Kennedy was lifted after throwing one inning at Indianapolis on Monday. The Yankees wanted Kennedy to take one more turn against live batters and waited to make an official announcement until Kennedy came out fine physically.
"We're going to give him another shot," Yankees manager Joe Girardi said. "We felt pretty good about his last start, and he threw one inning today, 12 pitches, seven strikes. He knows he's got a chance to get on a roll."
The earliest the Yankees could move to recall Kennedy would be Wednesday, given that he was optioned to Scranton/Wilkes-Barre on May 4. Girardi announced the Igawa move before Monday's game, a shift the club was able to execute because of their rainout on Sunday at Detroit.
Instead of having right-hander Darrell Rasner pitch on Thursday at Tropicana Field, he will now open the Subway Series against the Mets on Friday, followed by Andy Pettitte and Chien-Ming Wang in the three-game set at Yankee Stadium.
"He's been in it. We like the way he's throwing the ball," Girardi said of Rasner, who has logged victories in his first two starts for New York.
Igawa started on Friday at Comerica Park in Detroit, making his 2008 season debut in place of Kennedy, who was demoted to Triple-A after going 0-2 with a 8.37 ERA in his first six appearances of the year.
Igawa was not much of an improvement, allowing six earned runs in three-plus innings and suffering a loss to the Tigers. Kennedy has shown signs of turning his season around at Triple-A, allowing no runs on two hits over 8 1/3 innings while walking none and striking out eight.
Girardi said that Igawa's role in the bullpen is mainly as a long reliever, where he coincidentally turned in his best big league outing to date. Igawa entered an April 28, 2007, game against the Red Sox in relief of the injured Jeff Karstens and threw six scoreless innings to record the victory in a 3-1 Yankees decision.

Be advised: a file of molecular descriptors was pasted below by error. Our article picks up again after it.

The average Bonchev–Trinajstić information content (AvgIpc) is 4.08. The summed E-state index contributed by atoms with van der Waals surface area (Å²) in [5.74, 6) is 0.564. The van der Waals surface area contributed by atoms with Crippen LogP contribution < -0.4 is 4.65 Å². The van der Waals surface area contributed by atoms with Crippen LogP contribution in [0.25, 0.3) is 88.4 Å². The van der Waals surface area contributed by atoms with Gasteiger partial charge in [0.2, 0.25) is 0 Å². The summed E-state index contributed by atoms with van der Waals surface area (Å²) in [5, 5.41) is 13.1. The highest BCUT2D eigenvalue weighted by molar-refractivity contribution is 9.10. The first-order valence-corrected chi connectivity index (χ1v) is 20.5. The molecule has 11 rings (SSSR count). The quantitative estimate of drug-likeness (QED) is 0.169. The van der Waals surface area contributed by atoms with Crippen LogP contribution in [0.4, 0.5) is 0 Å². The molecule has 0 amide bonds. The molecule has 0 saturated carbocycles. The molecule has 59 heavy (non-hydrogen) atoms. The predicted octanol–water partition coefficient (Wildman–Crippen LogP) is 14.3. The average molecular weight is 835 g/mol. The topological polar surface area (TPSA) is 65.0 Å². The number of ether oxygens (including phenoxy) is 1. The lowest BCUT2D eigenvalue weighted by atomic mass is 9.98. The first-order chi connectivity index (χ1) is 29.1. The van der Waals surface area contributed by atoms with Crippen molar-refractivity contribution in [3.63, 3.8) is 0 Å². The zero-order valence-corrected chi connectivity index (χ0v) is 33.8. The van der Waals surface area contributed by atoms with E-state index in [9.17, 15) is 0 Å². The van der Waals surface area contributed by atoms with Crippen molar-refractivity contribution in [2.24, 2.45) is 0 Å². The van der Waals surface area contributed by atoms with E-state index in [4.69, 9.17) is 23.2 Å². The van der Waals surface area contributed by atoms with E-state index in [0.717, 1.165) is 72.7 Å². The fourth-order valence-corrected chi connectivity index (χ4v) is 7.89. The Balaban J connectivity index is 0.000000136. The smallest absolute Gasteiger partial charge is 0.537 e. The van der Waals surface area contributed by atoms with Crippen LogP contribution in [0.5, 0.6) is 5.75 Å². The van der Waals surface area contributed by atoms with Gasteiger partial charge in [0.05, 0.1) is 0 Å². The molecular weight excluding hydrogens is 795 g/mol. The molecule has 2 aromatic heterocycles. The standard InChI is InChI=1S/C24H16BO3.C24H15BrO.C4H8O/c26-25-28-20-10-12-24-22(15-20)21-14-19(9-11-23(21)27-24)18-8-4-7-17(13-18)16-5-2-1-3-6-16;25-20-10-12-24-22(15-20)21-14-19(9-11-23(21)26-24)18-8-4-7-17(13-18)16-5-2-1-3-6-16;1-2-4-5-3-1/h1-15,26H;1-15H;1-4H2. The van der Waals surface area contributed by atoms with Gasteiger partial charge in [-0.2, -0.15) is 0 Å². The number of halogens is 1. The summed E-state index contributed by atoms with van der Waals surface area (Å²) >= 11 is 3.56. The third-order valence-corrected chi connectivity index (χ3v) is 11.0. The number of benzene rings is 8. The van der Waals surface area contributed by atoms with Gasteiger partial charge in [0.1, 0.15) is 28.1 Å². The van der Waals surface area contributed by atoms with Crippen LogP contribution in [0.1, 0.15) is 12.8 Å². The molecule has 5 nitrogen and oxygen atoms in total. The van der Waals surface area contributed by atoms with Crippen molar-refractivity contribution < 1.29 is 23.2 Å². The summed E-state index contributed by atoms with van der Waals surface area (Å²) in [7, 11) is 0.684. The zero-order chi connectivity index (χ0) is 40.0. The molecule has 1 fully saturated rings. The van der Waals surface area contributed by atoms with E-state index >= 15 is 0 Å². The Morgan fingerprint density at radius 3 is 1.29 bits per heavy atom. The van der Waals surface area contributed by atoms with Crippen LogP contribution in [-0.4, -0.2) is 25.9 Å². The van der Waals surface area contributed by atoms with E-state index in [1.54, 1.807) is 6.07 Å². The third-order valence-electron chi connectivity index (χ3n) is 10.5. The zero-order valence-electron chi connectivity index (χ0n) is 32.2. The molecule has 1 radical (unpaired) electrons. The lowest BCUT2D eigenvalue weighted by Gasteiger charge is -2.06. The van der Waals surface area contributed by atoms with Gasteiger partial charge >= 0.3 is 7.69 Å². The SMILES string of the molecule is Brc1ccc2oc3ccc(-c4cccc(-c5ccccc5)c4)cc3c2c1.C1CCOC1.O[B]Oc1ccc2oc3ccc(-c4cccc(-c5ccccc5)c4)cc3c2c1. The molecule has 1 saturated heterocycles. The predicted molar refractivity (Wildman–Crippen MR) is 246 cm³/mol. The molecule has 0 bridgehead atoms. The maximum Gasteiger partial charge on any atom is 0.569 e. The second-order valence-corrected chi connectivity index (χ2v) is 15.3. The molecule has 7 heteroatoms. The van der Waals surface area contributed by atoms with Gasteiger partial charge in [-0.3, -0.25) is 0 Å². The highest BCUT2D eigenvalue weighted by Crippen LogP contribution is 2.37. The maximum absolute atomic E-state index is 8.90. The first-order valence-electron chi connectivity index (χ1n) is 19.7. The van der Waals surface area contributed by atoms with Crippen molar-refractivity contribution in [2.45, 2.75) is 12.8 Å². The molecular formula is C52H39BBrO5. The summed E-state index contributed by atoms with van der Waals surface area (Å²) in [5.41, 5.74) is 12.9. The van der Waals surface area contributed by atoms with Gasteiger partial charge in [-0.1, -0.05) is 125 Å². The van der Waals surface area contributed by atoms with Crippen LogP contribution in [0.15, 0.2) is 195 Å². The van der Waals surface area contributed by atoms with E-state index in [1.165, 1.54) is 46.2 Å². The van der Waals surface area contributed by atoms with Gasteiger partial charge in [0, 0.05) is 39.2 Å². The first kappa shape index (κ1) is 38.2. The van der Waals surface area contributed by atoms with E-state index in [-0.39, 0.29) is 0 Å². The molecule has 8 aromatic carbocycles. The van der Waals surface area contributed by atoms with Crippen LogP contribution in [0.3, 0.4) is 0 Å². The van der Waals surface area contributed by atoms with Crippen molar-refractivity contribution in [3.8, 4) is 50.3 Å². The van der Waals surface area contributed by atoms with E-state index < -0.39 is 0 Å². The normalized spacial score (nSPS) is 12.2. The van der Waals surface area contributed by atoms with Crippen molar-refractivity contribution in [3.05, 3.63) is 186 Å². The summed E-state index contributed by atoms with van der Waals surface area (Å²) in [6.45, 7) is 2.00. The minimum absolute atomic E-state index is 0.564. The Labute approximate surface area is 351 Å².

"I could see using him in long relief," Girardi said. "However we need him, we'll use him. Right now, he's going to go to the bullpen. I don't know if I would use him left-on-left. It's something we'll think about."
Igawa was brought to the United States at a total cost of $46 million before the 2007 season, with New York paying a $26 million posting fee to obtain Igawa's rights from the Hanshin Tigers of the Japanese Central League, and then signing the 28-year-old to a five-year, $20 million contract.
Girardi said Igawa's current situation reminded him some of former Yankees reliever Ramiro Mendoza, but said that Igawa's future with New York would not necessarily be in relief.
"I see him as a starter more than anything," Girardi said. "That's just my opinion. I think the investment was for him to be a starter, and I think for the organization ... we'll probably try to continue to work on that at some point."
Rasner will be facing the same club that prematurely ended his 2007 season. He drew a May 17 start at Shea Stadium against the Mets and allowed two earned runs on two hits without retiring a batter.
The second batter Rasner faced, Endy Chavez, hit a bouncer back to the pitcher's mound and fractured Rasner's right index finger, effectively keeping him out of big league action for the rest of the season, though he did make a handful of Minor League appearances in hopes of being activated in September.
"I'm excited about any chance to go out there," Rasner said. "It's going to be good. They're both good teams, so I'm looking forward to it."
Bryan Hoch is a reporter for MLB.com. This story was not subject to the approval of Major League Baseball or its clubs.